Foxtrot, Dom’s Kitchen & Market suddenly close all stores

The Chicago-based grocers, which merged in November, shut all stores by noon Tuesday, with little notice to employees. Find out more.

Victoria A.F. Camron, Digital content specialist

April 23, 2024

3 Min Read
Foxtrot, Dom’s Kitchen & Market suddenly closed all stores on Tuesday, April 23, 2024.
Outfox Hospitality

A Chicago, Illinois-based chain of groceries closed Tuesday, just months into a merger.

Foxtrot and Dom’s Kitchen & Market shut down all their locations, apparently with little advance notice. Block Club Chicago reports that signs were posted on stores’ doors “saying the stores have closed permanently and thanking customers for their patronage.”

Eater Chicago says corporate employees and store managers learned about the closure during a Tuesday morning conference call—and informed that the stores would close by noon.

Dom’s closed on Tuesday morning; it appears that staff members had to force customers to leave the Lincoln Park store, Eater Chicago reports.

Another meeting is scheduled for Tuesday evening to communicate with workers.

However, Snaxshot, a Substack newsletter, says Outfox Hospitality, the company formed when the two grocers merged last fall, will file for Chapter 7 bankruptcy, Chicago Eater reports.

Dom's Kitchen & Market in Lincoln Park attached this notice to the doors after the stores closed around noon on Tuesday, April 23. Credit: CSP Daily News

The companies, which merged in late November, posted identical messages on their websites:

Dear Dom’s Kitchen & Market and Foxtrot Customers,
It is with a heavy heart that we must inform you of a difficult decision we have had to make. After much consideration and evaluation, we regret to announce that Foxtrot and Dom’s Kitchen & Market will be closing their doors starting on April 23, 2024. The closure affects 2 Dom’s stores and 33 Foxtrots across Chicago, Austin, Dallas, DC areas. We explored many avenues to continue the business but found no viable option despite good faith and exhaustive efforts.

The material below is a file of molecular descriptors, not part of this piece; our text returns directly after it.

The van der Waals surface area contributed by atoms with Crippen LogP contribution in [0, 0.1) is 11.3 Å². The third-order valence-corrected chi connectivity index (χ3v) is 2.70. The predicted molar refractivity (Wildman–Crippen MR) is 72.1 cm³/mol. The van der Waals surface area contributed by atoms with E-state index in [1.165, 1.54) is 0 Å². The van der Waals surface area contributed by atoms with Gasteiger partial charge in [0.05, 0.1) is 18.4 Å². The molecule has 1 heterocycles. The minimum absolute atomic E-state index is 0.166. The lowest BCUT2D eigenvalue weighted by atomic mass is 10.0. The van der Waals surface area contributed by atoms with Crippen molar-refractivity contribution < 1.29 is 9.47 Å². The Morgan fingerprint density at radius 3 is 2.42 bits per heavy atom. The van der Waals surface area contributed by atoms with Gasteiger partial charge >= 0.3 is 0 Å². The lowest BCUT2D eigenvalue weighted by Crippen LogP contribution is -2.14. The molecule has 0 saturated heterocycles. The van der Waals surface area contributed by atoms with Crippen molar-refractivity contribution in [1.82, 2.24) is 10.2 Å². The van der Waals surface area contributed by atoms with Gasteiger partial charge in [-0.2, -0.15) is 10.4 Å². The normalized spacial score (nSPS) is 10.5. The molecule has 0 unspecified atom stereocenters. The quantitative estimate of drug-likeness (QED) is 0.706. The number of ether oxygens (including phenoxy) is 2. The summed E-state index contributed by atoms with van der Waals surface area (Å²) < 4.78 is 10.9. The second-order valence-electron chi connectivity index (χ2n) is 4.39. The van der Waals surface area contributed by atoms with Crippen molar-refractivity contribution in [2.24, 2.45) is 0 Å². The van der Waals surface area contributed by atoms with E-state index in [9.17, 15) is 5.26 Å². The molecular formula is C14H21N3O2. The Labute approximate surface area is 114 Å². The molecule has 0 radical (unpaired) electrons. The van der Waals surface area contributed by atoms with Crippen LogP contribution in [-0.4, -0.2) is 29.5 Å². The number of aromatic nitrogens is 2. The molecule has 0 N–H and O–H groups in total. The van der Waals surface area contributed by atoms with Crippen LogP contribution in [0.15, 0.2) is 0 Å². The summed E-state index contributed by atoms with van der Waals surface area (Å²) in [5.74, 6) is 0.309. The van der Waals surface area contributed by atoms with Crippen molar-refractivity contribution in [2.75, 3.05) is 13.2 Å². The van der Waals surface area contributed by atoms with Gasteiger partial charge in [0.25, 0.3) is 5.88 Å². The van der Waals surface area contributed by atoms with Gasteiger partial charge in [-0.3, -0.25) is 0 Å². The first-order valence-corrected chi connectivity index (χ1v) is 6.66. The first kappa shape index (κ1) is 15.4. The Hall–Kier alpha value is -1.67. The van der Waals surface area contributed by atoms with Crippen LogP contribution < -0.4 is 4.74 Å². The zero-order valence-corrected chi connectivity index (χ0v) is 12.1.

The message goes on to thank the stores’ customers, employees and partners.

Apparently, the company did not provide advance notice of the closures to state governments in Illinois or Texas. The Worker Adjustment and Retraining Notification Act (WARN), a federal law, requires employers to notify employees in advance of any layoffs or business closings. It applies even when the company has filed or plans to file for bankruptcy protection.

The Chicago Tribune reports that the Dom’s location in Lincoln Park posted a handwritten sign on the door that read, “Hey neighbors, Dom’s is saying goodbye & we’re shutting our stores and app down. Thanks for eating & enjoying with us.” Workers gathered outside said they were surprised, but many would not comment further.

A kitchen manager learned on Monday that the stores were going to close, but he didn’t know it would be immediately, he told the Tribune. The Lincoln Park location closed at noon Tuesday, he said.

Dom’s had a second location in Old Town, and had announced in September plans to open a third location this summer in River North, according to the Tribune.

Additionally, the Vernon Hills village board gave its OK to a Dom’s location—its first in the suburbs—that would have opened in 2025, the Tribune says.

This Foxtrot store appears ready to open for business, but all the locations closed Tuesday, April 23, 2004. Credit: CSP Daily News

Foxtrot started in 2016 as a delivery app but later matured into a “modern alternative to corner stores,” as Eater Chicago puts it, and created partnerships with restaurants. It expanded to 33 locations, including 15 in Chicago.

Dom’s co-founder, Bob Mariano, was friends with Dominick DiMatteo, who founded Dominick’s Finer Food. Mariano eventually served as Dominick’s CEO but left after Safeway purchased the grocery company. He also founded Mariano’s in 2010; it’s been owned by Kroger since 2016. Mariano left the business when Kroger took over.

Mariano started Dom’s in 2021.

For more on the history of Foxtrot and Dom’s Kitchen & Market, check out Eater Chicago.

About the Author(s)

Victoria A.F. Camron

Digital content specialist, New Hope Network

Victoria A.F. Camron was a freelance writer and editor contracted with New Hope Network from 2015 until April 2022, when she was hired as New Hope Network's digital content specialist—otherwise known as the web editor.

As she continues the work she has done for years—covering the natural products industry for and Natural Foods Merchandiser; writing up earnings calls and other corporate news; and curating roundups of trends and information for the website—she is thrilled to be an official part of the New Hope team. (She doesn't mind having paid holidays and vacations again, though!) Victoria also compiled and edited newsletters, and served as interim content director for Delicious Living in 2016.

Before working as a freelancer, she spent 17 years in community newspapers in Longmont, Colorado, and St. Charles and Wheaton, Illinois. Victoria is a Colorado native and a graduate of Metropolitan State College of Denver.

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